When it comes to a meeting of old friends, there are two certainties: 1. There will be an infinite amount of subjects to catch up on, and 2. There will be just as many glasses of wine. This is the situation that I found myself in on a chilly autumn night in New York, enjoying dinner with an old friend in Brooklyn’s Prospect Heights neighborhood. However, it was a few blocks away at a completely different restaurant that our reunion really took place.
After an evening of merriment and long-winded ramblings about our lives, we truly eased back into our friendship over a rich fatty brunch at Cheryl’s Global Soul, the type of spot designed to cure a night of overindulgence.
Cozy and inviting, Cheryl’s urged us in with promises of a home-cooked meal. Ms. Cheryl’s soul food did not disappoint; my ham and brie omelet oozed with comfort, and my mimosa brightened my clouded disposition. The breakfast potatoes, usually relegated to be pushed around a plate or drowned in ketchup, were a surprising highlight of my dish, flawlessly spiced and perfectly crisp.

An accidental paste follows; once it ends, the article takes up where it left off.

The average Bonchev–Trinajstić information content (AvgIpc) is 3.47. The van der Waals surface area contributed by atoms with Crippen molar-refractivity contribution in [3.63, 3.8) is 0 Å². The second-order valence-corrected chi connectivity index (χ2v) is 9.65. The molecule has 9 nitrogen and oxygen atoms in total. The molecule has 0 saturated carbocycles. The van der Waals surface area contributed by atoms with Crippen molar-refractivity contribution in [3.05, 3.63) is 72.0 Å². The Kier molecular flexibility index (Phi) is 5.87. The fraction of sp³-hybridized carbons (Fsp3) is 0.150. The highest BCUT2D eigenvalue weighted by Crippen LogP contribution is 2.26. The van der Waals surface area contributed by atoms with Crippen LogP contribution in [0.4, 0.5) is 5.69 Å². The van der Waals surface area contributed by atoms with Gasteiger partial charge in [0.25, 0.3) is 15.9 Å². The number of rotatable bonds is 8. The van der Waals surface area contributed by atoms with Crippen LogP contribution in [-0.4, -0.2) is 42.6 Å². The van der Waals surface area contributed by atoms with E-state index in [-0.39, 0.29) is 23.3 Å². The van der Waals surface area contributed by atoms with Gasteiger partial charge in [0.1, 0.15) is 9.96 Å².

After (not figuratively) licking my plate clean, I slowed down and absorbed the warmth of the atmosphere. As I swayed to funky soul classics like “Use Me” by Bill Withers, I beheld a space that felt more like a friend’s living room than a hip restaurant; an assortment of paintings that looked like contributions from friends and family covered the walls, and a splash of wood paneling brought a warm rusticity to the dining room.
In this homey space my kindred spirit and I finally fell into genuine conversation. A lot of joints may be able to serve up a decent plate of eggs and toast, but not every place can make you feel at home.